How to Get a Job as a Glazier
Glass must be cut precisely, so glaziers should have good hand-eye coordination. A good sense of balance and physical strength are also important. Glaziers should enjoy working with their hands, have a mechanical aptitude, solid math skills and the ability to visualize project installations and to interpret complex architectural drawings and construction blueprints. Construction contractors are looking for trained and, preferably, experienced glaziers. Completing a training program is a good way for new entrants into the field to verify their expertise. Unions don't influence access to jobs as much as they once did, but they do retain a large presence in many local markets. As in many craft professions, it may be necessary to start on smaller projects that demand fewer skills and develop on-the-job experience and contacts within the local construction trades market. Military veterans are sought by many contractors and training programs. "If you have a willingness to learn and a willingness to work, and you're good at what you do, you're always going to find an opportunity to work," Renne says.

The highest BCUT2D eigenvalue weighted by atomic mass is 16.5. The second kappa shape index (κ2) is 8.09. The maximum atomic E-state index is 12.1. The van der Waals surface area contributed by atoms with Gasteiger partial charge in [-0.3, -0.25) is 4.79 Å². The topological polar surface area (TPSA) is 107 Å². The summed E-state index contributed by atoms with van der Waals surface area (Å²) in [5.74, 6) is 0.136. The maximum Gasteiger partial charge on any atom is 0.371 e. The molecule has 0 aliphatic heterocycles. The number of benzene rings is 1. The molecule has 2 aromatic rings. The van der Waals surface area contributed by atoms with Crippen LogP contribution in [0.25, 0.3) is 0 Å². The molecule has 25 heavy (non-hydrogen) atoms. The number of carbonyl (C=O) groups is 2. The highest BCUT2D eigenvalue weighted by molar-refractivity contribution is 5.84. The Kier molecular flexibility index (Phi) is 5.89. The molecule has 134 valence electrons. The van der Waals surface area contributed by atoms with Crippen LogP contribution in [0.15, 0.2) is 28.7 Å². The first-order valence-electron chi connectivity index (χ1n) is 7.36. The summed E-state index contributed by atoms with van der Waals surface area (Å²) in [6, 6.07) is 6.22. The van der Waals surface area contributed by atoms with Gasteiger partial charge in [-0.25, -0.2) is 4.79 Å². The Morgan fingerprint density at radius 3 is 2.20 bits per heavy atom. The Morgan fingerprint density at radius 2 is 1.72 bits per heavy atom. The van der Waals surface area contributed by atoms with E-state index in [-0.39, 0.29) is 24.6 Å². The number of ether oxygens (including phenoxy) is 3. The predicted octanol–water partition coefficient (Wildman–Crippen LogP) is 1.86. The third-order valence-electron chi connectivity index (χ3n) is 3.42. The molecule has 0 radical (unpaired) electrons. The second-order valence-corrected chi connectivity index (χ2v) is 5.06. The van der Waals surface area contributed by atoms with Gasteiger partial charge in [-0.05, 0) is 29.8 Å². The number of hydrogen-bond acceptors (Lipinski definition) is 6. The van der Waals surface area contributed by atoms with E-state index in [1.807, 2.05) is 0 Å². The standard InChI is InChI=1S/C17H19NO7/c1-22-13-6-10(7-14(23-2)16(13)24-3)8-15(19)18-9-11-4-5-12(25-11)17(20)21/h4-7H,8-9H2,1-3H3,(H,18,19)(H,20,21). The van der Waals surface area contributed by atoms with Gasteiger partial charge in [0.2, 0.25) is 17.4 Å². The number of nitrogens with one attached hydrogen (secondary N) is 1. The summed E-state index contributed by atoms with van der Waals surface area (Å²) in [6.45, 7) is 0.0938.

|Upward Mobility||fair Average|
|Stress Level||poor Above Average|
What is the Job Like?
“The majority of the work is outside and it is at heights,” Renne explains. “You’re either on a ladder or a scaffolding system.” Work tends to be year-round, he says. Construction managers strive to finish exterior walls to protect projects from winter and inclement weather. “Our busiest time in our colder, northern states is in the winter months,” he says. “They want to close that building in to keep heating costs down” and allow interior work to continue. On most jobs, large pieces of glass are pre-cut and arrive at a job site ready to be installed. Some projects take months to complete and others only days. Glaziers normally work 40-hour weeks but overtime opportunities are common on larger projects that feature financial bonuses or penalties tied to deadlines. And though they tend to work in local labor markets, the severe construction downturn during the past several years prompted many glaziers to seek remote work away from home.
Last updated by Katy Marquardt.